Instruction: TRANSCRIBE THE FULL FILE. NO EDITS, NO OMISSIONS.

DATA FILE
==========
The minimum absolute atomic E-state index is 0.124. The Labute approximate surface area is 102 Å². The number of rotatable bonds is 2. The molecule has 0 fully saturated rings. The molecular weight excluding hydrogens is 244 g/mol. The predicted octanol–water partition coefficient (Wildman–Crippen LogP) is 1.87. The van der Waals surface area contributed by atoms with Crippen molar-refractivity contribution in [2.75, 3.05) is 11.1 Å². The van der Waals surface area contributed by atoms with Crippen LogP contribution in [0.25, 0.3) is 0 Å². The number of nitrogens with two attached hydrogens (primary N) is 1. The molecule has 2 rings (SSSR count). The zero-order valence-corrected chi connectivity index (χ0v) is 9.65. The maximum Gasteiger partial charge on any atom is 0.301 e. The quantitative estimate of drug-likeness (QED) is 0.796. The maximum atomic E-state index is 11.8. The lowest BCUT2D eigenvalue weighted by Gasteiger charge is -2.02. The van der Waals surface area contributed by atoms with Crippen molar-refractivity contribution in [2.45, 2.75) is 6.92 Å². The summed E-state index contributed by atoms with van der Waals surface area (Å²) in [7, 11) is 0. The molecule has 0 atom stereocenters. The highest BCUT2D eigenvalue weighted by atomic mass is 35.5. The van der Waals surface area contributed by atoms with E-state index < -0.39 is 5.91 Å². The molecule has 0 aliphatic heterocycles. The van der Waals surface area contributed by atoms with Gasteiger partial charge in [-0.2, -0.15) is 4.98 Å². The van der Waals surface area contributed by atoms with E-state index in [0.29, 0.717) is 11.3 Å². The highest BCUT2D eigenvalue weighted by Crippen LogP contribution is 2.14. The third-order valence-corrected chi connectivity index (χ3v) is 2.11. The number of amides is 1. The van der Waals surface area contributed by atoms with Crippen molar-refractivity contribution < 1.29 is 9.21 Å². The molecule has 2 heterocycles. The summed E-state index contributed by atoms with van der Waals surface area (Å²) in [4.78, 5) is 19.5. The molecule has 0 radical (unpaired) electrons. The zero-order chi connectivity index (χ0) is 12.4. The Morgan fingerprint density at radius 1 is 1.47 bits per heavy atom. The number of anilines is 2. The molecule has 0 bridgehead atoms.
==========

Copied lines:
The minimum absolute atomic E-state index is 0.124. The Labute approximate surface area is 102 Å². The number of rotatable bonds is 2. The molecule has 0 fully saturated rings. The molecular weight excluding hydrogens is 244 g/mol. The predicted octanol–water partition coefficient (Wildman–Crippen LogP) is 1.87. The van der Waals surface area contributed by atoms with Crippen molar-refractivity contribution in [2.75, 3.05) is 11.1 Å². The van der Waals surface area contributed by atoms with Crippen LogP contribution in [0.25, 0.3) is 0 Å². The number of nitrogens with two attached hydrogens (primary N) is 1. The molecule has 2 rings (SSSR count). The zero-order valence-corrected chi connectivity index (χ0v) is 9.65. The maximum Gasteiger partial charge on any atom is 0.301 e. The quantitative estimate of drug-likeness (QED) is 0.796. The maximum atomic E-state index is 11.8. The lowest BCUT2D eigenvalue weighted by Gasteiger charge is -2.02. The van der Waals surface area contributed by atoms with Crippen molar-refractivity contribution in [2.45, 2.75) is 6.92 Å². The summed E-state index contributed by atoms with van der Waals surface area (Å²) in [7, 11) is 0. The molecule has 0 atom stereocenters. The highest BCUT2D eigenvalue weighted by atomic mass is 35.5. The van der Waals surface area contributed by atoms with E-state index < -0.39 is 5.91 Å². The molecule has 0 aliphatic heterocycles. The van der Waals surface area contributed by atoms with Gasteiger partial charge in [-0.2, -0.15) is 4.98 Å². The van der Waals surface area contributed by atoms with E-state index in [0.29, 0.717) is 11.3 Å². The highest BCUT2D eigenvalue weighted by Crippen LogP contribution is 2.14. The third-order valence-corrected chi connectivity index (χ3v) is 2.11. The number of amides is 1. The van der Waals surface area contributed by atoms with Crippen molar-refractivity contribution < 1.29 is 9.21 Å². The molecule has 2 heterocycles. The summed E-state index contributed by atoms with van der Waals surface area (Å²) in [4.78, 5) is 19.5. The molecule has 0 radical (unpaired) electrons. The zero-order chi connectivity index (χ0) is 12.4. The Morgan fingerprint density at radius 1 is 1.47 bits per heavy atom. The number of anilines is 2. The molecule has 0 bridgehead atoms.